Referring to FIG. 7, still another alternative embodiment is shown wherein a cap 18b and vial 10b are provided, which are similar to the cap 18 and vial 10 of FIGS. 1 and 2 but with an opposite mating lip structure wherein the neck section 20b of the cap 18b fits within the open end of the vial tube 12b. In this embodiment, the tube 12b is formed with a collar 22b adjacent the top edge of the tube 12b and defining the open vial end 16b as a region of increased internal diameter corresponding to the outer diameter of the cap neck section 20b. As in the embodiment of FIGS. 1 and 2, the components are sized so that uniform cylindrical inner & outer surfaces are presented when the cap 18b and vial 10b are connected.
Referring to FIGS. 8a-8d, there is illustrated the manner of use of the present vial assembly. A serum-antibody-antigen (SAA) mixture as above described is placed in the vial 10. Referring to FIG. 8a, following incubation of the SAA mixture 44 for the usual time and temperature for the test being run (as would be known to the art), the cap 18 is placed on the vial and the vial assembly is shaken to release the treated charcoal 34 into the SAA mixture 44 as shown in FIG. 8b. Adsorption starts as soon as the treated charcoal comes into contact with the SAA mixture and unbound antigen is adsorbed by the treated charcoal 34. The vial assembly is then inverted and placed inverted into a centrifuge whereupon the treated charcoal is displaced from the resultant SAA mixture 44a by centrifugal force. Because of the retention surface 36 of FIGS. 3 and 4 (and/or flaps 42 if the cap 18 of FIGS. 5 and 6 is used), the treated charcoal 34a (containing antigen) is again securely bound to the cap end wall 24. Thereafter, the vial assembly need simply be reverted and the cap removed as in FIG. 8d. The vial 10 now contains only the SAA mixture 44a containing antibody-antigen complex with no unbound antigen. Accordingly, the radioactivity of the SAA mixture 44a can be measured to inversely indicate the amount of natural antigen present in the patient's serum. Importantly, reversion of the vial 10 is accomplished without decanting and without any extraordinary care being exercised to prevent dislodgement of the charcoal material 34a which is securely bound to the end wall 24.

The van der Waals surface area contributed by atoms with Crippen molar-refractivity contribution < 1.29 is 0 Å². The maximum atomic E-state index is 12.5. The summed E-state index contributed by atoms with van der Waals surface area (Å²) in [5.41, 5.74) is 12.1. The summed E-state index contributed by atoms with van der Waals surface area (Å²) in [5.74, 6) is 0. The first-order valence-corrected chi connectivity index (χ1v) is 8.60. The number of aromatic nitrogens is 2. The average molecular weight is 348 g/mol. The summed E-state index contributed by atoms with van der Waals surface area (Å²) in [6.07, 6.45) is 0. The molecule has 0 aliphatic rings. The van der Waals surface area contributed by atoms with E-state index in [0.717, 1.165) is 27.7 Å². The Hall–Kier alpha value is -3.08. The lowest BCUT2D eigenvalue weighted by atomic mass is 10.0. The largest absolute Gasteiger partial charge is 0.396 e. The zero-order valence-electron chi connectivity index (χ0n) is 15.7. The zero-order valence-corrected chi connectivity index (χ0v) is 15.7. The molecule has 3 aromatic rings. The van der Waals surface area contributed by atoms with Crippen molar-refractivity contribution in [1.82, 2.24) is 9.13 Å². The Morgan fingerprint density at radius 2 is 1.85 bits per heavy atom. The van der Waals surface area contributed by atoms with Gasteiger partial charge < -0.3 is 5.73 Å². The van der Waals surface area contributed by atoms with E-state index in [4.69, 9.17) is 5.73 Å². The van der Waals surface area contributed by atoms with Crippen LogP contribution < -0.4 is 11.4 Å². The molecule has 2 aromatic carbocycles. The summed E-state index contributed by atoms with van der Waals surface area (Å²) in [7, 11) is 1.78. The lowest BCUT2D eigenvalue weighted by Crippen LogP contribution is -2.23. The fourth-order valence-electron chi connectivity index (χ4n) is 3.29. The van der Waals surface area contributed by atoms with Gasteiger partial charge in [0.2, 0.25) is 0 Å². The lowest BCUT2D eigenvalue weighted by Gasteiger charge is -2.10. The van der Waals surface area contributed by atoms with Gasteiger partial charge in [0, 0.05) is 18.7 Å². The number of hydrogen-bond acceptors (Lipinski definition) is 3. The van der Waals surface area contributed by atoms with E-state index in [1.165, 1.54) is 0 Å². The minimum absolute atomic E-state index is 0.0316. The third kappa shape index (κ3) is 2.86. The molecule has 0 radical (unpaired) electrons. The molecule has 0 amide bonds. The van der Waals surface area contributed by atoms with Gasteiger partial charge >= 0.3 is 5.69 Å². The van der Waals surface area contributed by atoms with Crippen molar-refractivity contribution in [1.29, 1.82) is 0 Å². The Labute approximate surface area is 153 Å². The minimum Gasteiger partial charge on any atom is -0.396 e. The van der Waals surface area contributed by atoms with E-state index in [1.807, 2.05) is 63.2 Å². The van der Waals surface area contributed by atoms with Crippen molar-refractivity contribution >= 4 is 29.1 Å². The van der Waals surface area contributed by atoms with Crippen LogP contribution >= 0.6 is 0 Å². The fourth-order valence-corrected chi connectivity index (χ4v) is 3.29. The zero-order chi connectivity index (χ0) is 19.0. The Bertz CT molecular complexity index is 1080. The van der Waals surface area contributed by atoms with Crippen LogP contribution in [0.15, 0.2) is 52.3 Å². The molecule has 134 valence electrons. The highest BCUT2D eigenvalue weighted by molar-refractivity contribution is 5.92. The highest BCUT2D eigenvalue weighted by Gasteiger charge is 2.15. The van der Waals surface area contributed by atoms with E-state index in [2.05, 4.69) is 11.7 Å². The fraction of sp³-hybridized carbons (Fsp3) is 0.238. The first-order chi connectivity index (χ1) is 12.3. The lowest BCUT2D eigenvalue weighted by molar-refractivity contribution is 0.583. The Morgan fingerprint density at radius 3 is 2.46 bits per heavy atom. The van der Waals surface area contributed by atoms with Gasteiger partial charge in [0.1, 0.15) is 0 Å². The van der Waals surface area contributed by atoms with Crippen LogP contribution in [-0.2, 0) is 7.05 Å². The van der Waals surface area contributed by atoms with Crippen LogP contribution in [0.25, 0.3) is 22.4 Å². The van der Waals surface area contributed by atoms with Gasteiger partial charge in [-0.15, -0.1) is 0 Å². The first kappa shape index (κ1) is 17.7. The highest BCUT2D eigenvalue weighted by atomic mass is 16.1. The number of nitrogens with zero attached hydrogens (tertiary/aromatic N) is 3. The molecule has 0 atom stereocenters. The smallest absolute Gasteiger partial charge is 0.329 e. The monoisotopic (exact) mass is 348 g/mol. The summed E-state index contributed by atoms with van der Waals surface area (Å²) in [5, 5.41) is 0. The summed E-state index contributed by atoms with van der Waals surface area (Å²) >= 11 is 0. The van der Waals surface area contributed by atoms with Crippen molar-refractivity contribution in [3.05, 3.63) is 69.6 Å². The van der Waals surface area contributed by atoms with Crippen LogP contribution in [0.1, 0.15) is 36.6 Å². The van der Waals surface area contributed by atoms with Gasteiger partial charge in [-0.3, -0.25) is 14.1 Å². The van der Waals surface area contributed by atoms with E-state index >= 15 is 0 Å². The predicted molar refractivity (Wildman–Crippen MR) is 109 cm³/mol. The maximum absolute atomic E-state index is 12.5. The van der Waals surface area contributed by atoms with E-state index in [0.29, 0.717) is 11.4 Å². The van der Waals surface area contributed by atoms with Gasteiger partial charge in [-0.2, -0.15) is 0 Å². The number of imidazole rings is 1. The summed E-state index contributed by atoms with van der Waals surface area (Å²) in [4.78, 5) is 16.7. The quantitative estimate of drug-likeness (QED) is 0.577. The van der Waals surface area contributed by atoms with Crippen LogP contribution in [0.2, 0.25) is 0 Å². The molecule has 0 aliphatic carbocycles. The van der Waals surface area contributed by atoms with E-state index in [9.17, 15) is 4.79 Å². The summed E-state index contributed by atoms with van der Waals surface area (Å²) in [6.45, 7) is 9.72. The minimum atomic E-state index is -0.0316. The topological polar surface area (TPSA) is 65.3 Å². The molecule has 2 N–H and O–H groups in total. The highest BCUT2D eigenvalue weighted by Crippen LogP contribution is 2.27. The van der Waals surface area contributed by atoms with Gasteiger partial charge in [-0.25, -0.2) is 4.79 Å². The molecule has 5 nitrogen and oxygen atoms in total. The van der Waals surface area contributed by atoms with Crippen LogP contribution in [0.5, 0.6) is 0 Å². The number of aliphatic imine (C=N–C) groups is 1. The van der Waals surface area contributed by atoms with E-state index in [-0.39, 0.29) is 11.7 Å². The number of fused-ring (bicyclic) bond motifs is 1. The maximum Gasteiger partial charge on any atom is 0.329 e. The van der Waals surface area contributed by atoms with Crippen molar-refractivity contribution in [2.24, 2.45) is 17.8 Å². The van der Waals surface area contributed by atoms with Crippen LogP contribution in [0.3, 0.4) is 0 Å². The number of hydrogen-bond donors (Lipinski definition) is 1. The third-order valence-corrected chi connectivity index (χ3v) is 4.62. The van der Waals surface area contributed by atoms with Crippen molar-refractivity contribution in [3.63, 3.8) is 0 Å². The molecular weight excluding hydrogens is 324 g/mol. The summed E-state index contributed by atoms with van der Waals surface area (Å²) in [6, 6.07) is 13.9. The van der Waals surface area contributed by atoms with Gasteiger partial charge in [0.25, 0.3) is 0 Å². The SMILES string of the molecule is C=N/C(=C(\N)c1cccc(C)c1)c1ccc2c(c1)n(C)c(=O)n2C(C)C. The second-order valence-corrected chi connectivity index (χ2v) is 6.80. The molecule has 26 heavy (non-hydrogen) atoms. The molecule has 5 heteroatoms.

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|U.S. Classification||422/72, 422/913, 215/227, 422/159|
|International Classification||G01N33/538, B01L3/14, G01N30/00|
|Cooperative Classification||G01N33/538, B01L3/5082, G01N30/00|
|European Classification||B01L3/5082, G01N33/538, G01N30/00|